Member (2007)
English to German
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Be sure to understand... Mar 3, 2014

I personally do not understand where These "infernal fuzzies" come frome. Real repetitions in the text would have been discovered by your analysis....One can consider offering a Discount for a large amount of them.
Be careful with accepting. Be sure to understand fully where this difference comes from and what it means for you. I once accepted a job with thousands of 99% matches and thought it was quickly done. They consisted in adjusting the tags in almost every segment which costed me days...


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Bernhard Sulzer  Identity Verified
United States
Local time: 12:41
English to German
+ ...
Per word is fine Mar 3, 2014

Natalia Mackevich wrote:
As for this particular project, inform the client of the total amount you would charge, don't focus on a per word rate.

[Редактировалось 2014-03-03 19:53 GMT]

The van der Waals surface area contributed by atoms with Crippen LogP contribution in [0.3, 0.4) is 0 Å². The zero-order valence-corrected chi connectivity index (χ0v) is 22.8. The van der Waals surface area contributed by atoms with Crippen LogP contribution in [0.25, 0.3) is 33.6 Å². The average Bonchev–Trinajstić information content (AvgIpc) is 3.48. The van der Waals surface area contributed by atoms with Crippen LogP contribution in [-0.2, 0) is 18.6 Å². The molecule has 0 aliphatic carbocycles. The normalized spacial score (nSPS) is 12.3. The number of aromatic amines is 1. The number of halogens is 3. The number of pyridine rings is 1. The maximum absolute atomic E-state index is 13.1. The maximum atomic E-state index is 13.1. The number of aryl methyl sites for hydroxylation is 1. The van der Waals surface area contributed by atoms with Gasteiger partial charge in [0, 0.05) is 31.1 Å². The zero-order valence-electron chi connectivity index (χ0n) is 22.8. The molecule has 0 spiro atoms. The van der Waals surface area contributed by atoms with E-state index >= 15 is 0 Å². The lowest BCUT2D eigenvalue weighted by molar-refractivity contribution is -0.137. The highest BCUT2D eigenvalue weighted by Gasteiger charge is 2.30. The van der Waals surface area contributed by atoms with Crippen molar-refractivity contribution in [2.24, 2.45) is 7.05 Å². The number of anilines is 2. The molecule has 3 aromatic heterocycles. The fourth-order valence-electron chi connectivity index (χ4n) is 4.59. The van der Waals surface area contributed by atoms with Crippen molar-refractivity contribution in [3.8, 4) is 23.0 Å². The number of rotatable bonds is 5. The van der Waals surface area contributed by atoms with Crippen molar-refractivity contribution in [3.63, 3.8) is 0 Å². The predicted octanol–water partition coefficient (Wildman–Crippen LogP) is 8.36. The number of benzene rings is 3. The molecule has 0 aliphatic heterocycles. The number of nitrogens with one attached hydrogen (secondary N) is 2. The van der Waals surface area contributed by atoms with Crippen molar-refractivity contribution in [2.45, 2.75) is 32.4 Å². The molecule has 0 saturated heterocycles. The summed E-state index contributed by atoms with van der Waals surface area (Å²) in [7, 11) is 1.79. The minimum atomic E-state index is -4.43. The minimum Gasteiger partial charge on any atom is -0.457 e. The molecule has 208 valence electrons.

There's nothing wrong with charging per word of the original text. That way you can at least justify your charge. Nothing wrong with quoting a total price only either, but a per-word calculation will be easier to accept for a professional client. And the charge per-word should of course come out to a total that you are comfortable with. Just my thoughts.


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Gerard de Noord  Identity Verified
France
Local time: 18:41
Member (2003)
German to Dutch
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It all depends Mar 3, 2014

Dear David,

I see you possess Studio 2009. I don't know which functionality for internal fuzzies that version offers but you can always do it the old-fashioned way. Pre-translate all files against your TM, their TM or an empty TM and copy source when no match. Prepare a new TM and analyse all files again. Now you know how much speed you could gain during the translation.

If you can afford to be more or less out of the running for several months and if you can negotiate reasonable rates and deadlines (that leave you some margin to take on the jobs for your regular clients) this could be quite interesting.